"I'm sure there won't be many schools that will want to get an F," Kessler said. "I guarantee it."
Miley said such a grading system would help parents identify good and bad schools. But the ratings could unfairly penalize schools in low-income neighborhoods, he said.
"In theory, it will help you identify low-performing schools," Miley said. "The problem is how many of those poor-performing schools that get rated Cs, Ds and Fs are poor performing because they're in lower socio-economic areas?"
Miley and Kessler said they would likely support Tomblin's plan to use money from West Virginia's Rainy Day Fund to balance the state budget and pay for increased Medicaid costs.
"It's something I'm reluctant to do, but if it has to be done on a limited basis ... one time, two times ... that's what the fund was for," Kessler said. "I don't want to open it up, turn on the spigots and empty the pool."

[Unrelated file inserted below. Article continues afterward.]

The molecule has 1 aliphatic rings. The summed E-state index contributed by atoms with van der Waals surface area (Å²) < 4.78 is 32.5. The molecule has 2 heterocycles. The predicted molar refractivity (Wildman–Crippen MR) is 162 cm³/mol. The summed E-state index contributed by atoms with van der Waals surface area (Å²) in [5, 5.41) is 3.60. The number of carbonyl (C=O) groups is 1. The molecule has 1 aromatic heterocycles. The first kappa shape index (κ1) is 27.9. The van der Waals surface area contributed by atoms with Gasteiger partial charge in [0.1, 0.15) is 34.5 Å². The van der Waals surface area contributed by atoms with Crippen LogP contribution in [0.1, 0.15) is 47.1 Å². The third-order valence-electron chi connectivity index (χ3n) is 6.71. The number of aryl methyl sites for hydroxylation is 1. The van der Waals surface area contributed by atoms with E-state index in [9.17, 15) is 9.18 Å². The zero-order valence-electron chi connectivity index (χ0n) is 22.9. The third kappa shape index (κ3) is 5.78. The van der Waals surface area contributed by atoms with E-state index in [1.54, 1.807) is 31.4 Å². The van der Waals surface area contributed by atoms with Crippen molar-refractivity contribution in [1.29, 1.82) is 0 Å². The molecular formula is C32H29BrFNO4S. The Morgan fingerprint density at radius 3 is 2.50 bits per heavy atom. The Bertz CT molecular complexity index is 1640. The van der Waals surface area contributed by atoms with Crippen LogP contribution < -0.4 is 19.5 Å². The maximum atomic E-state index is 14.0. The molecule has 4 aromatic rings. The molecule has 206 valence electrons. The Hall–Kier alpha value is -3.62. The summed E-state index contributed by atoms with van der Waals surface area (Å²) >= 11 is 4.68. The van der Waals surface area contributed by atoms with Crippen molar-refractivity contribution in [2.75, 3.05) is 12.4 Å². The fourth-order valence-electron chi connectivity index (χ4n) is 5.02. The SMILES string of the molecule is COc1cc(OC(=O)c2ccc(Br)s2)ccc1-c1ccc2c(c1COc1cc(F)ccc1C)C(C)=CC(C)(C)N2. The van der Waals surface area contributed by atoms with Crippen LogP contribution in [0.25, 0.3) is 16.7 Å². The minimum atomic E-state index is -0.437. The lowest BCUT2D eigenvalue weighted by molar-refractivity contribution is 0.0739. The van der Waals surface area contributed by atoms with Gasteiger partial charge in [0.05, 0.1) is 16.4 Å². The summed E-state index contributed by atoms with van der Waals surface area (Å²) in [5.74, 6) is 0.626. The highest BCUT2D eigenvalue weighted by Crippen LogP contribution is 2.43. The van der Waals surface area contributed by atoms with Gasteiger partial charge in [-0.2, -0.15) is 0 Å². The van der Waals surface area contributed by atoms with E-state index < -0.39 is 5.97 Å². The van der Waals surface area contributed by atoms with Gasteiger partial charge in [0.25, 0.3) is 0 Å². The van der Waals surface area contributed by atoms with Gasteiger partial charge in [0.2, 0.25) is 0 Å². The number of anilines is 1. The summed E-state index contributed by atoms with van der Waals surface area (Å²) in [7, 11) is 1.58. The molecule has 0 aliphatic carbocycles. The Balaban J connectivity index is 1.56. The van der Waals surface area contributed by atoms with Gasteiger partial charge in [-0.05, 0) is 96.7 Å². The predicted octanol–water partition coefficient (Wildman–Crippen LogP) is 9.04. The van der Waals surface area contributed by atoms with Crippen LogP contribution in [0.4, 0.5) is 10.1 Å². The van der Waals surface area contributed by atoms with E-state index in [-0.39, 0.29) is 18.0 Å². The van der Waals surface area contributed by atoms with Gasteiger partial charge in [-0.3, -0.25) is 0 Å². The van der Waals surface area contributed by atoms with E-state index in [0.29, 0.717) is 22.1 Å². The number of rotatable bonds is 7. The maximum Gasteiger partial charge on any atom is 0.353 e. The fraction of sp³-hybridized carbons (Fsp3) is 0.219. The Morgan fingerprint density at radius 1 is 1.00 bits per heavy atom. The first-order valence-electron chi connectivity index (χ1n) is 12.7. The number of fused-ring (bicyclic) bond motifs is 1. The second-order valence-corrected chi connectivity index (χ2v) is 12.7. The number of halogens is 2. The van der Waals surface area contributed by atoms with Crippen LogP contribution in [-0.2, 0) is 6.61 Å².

Republicans and Democrats alike said they would support Tomblin's purchasing reform package. Tomblin wants to tighten competitive bidding rules, after recent audits found that state officials circumvented purchasing laws amid a statewide high-speed Internet expansion project.
"We need to ensure there's a better review process for bids," Armstead said. "We also need more oversight."
Miley said state employees who violate purchasing laws must be held accountable.
"It's our job to make sure purchasing laws are followed, and that there are consequences if they're not followed appropriately," Miley said. "I want to see a more stringent purchasing law so nothing falls through the cracks."
Reach Eric Eyre at erice...@wvgazette.com or 304-348-4869.